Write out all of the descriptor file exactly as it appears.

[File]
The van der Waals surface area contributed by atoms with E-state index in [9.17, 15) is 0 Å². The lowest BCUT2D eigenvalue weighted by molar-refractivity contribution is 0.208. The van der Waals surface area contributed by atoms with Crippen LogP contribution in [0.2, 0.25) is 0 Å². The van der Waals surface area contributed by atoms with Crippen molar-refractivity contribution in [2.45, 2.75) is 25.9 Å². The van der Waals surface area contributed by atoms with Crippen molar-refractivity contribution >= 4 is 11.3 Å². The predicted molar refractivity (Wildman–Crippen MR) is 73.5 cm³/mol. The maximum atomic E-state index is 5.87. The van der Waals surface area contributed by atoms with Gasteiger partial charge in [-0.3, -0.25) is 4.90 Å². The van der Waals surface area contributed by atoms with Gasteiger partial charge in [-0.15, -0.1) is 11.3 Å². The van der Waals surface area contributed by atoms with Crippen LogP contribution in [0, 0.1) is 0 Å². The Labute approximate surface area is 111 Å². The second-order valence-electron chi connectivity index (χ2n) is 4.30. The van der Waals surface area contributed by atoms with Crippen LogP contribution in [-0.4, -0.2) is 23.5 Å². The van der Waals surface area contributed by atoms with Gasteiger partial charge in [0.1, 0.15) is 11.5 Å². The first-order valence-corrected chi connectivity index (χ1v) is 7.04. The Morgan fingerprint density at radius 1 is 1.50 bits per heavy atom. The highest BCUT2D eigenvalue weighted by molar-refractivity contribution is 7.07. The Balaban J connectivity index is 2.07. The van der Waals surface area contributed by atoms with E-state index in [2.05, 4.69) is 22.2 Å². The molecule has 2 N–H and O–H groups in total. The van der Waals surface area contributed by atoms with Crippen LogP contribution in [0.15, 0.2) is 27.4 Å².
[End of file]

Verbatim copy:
The van der Waals surface area contributed by atoms with E-state index in [9.17, 15) is 0 Å². The lowest BCUT2D eigenvalue weighted by molar-refractivity contribution is 0.208. The van der Waals surface area contributed by atoms with Crippen LogP contribution in [0.2, 0.25) is 0 Å². The van der Waals surface area contributed by atoms with Crippen molar-refractivity contribution in [2.45, 2.75) is 25.9 Å². The van der Waals surface area contributed by atoms with Crippen molar-refractivity contribution >= 4 is 11.3 Å². The predicted molar refractivity (Wildman–Crippen MR) is 73.5 cm³/mol. The maximum atomic E-state index is 5.87. The van der Waals surface area contributed by atoms with Gasteiger partial charge in [-0.3, -0.25) is 4.90 Å². The van der Waals surface area contributed by atoms with Gasteiger partial charge in [-0.15, -0.1) is 11.3 Å². The van der Waals surface area contributed by atoms with Crippen LogP contribution in [0, 0.1) is 0 Å². The Labute approximate surface area is 111 Å². The second-order valence-electron chi connectivity index (χ2n) is 4.30. The van der Waals surface area contributed by atoms with Crippen LogP contribution in [-0.4, -0.2) is 23.5 Å². The van der Waals surface area contributed by atoms with Gasteiger partial charge in [0.1, 0.15) is 11.5 Å². The first-order valence-corrected chi connectivity index (χ1v) is 7.04. The Morgan fingerprint density at radius 1 is 1.50 bits per heavy atom. The highest BCUT2D eigenvalue weighted by molar-refractivity contribution is 7.07. The Balaban J connectivity index is 2.07. The van der Waals surface area contributed by atoms with E-state index in [2.05, 4.69) is 22.2 Å². The molecule has 2 N–H and O–H groups in total. The van der Waals surface area contributed by atoms with Crippen LogP contribution in [0.15, 0.2) is 27.4 Å².